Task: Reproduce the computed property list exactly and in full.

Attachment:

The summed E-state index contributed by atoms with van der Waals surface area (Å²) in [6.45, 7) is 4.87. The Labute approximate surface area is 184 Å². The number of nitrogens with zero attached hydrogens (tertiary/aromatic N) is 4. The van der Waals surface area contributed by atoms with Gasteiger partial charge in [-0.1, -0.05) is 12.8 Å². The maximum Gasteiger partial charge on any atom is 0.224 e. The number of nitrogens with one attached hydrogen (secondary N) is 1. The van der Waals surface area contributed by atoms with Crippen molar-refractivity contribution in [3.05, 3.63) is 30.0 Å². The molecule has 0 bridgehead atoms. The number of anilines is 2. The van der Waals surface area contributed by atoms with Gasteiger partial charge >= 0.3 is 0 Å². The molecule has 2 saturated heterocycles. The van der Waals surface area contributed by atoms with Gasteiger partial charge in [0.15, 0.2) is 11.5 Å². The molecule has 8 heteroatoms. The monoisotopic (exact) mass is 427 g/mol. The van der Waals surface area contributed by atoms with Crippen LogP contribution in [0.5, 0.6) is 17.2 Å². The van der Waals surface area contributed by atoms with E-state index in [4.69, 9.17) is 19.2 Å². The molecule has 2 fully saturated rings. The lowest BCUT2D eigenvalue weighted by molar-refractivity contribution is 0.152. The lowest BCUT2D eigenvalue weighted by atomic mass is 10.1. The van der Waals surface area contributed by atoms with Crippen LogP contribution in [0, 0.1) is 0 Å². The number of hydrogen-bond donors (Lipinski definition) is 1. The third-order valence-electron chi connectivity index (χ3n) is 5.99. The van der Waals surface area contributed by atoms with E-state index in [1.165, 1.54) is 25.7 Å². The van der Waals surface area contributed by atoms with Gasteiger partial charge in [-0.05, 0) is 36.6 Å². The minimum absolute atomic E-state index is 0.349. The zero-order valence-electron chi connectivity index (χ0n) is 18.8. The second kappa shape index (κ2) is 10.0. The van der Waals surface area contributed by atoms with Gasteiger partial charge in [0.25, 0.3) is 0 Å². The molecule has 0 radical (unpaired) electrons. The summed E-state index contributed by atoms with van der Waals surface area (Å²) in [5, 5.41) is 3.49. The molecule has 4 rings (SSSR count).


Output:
The summed E-state index contributed by atoms with van der Waals surface area (Å²) in [6.45, 7) is 4.87. The Labute approximate surface area is 184 Å². The number of nitrogens with zero attached hydrogens (tertiary/aromatic N) is 4. The van der Waals surface area contributed by atoms with Gasteiger partial charge in [-0.1, -0.05) is 12.8 Å². The maximum Gasteiger partial charge on any atom is 0.224 e. The number of nitrogens with one attached hydrogen (secondary N) is 1. The van der Waals surface area contributed by atoms with Crippen molar-refractivity contribution in [3.05, 3.63) is 30.0 Å². The molecule has 0 bridgehead atoms. The number of anilines is 2. The van der Waals surface area contributed by atoms with Gasteiger partial charge >= 0.3 is 0 Å². The molecule has 2 saturated heterocycles. The van der Waals surface area contributed by atoms with Gasteiger partial charge in [0.15, 0.2) is 11.5 Å². The molecule has 8 heteroatoms. The monoisotopic (exact) mass is 427 g/mol. The van der Waals surface area contributed by atoms with Crippen LogP contribution in [0.5, 0.6) is 17.2 Å². The van der Waals surface area contributed by atoms with E-state index in [4.69, 9.17) is 19.2 Å². The molecule has 2 fully saturated rings. The lowest BCUT2D eigenvalue weighted by molar-refractivity contribution is 0.152. The lowest BCUT2D eigenvalue weighted by atomic mass is 10.1. The van der Waals surface area contributed by atoms with Crippen LogP contribution in [0, 0.1) is 0 Å². The number of hydrogen-bond donors (Lipinski definition) is 1. The third-order valence-electron chi connectivity index (χ3n) is 5.99. The van der Waals surface area contributed by atoms with E-state index in [1.165, 1.54) is 25.7 Å². The van der Waals surface area contributed by atoms with Gasteiger partial charge in [-0.05, 0) is 36.6 Å². The minimum absolute atomic E-state index is 0.349. The zero-order valence-electron chi connectivity index (χ0n) is 18.8. The second kappa shape index (κ2) is 10.0. The van der Waals surface area contributed by atoms with Gasteiger partial charge in [0.25, 0.3) is 0 Å². The molecule has 0 radical (unpaired) electrons. The summed E-state index contributed by atoms with van der Waals surface area (Å²) in [5, 5.41) is 3.49. The molecule has 4 rings (SSSR count).